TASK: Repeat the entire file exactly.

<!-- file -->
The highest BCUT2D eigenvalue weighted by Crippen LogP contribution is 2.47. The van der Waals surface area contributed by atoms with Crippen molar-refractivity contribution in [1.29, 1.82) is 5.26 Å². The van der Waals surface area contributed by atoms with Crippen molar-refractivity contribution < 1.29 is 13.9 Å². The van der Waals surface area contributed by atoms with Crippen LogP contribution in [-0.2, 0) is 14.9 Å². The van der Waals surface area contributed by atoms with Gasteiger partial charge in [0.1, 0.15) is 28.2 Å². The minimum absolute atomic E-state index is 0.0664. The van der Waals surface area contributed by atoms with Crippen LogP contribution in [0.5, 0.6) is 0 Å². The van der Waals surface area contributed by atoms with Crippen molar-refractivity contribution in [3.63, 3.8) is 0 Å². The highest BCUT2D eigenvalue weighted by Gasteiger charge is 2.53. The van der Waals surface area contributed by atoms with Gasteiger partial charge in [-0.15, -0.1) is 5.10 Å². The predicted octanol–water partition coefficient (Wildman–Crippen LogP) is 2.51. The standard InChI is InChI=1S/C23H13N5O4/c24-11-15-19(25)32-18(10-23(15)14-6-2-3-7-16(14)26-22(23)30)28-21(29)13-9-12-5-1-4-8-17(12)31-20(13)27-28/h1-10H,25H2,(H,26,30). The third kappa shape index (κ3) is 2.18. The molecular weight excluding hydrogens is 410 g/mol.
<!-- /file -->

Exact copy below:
The highest BCUT2D eigenvalue weighted by Crippen LogP contribution is 2.47. The van der Waals surface area contributed by atoms with Crippen molar-refractivity contribution in [1.29, 1.82) is 5.26 Å². The van der Waals surface area contributed by atoms with Crippen molar-refractivity contribution < 1.29 is 13.9 Å². The van der Waals surface area contributed by atoms with Crippen LogP contribution in [-0.2, 0) is 14.9 Å². The van der Waals surface area contributed by atoms with Gasteiger partial charge in [0.1, 0.15) is 28.2 Å². The minimum absolute atomic E-state index is 0.0664. The van der Waals surface area contributed by atoms with Crippen LogP contribution in [0.5, 0.6) is 0 Å². The van der Waals surface area contributed by atoms with Crippen molar-refractivity contribution in [3.63, 3.8) is 0 Å². The highest BCUT2D eigenvalue weighted by Gasteiger charge is 2.53. The van der Waals surface area contributed by atoms with Gasteiger partial charge in [-0.15, -0.1) is 5.10 Å². The predicted octanol–water partition coefficient (Wildman–Crippen LogP) is 2.51. The standard InChI is InChI=1S/C23H13N5O4/c24-11-15-19(25)32-18(10-23(15)14-6-2-3-7-16(14)26-22(23)30)28-21(29)13-9-12-5-1-4-8-17(12)31-20(13)27-28/h1-10H,25H2,(H,26,30). The third kappa shape index (κ3) is 2.18. The molecular weight excluding hydrogens is 410 g/mol.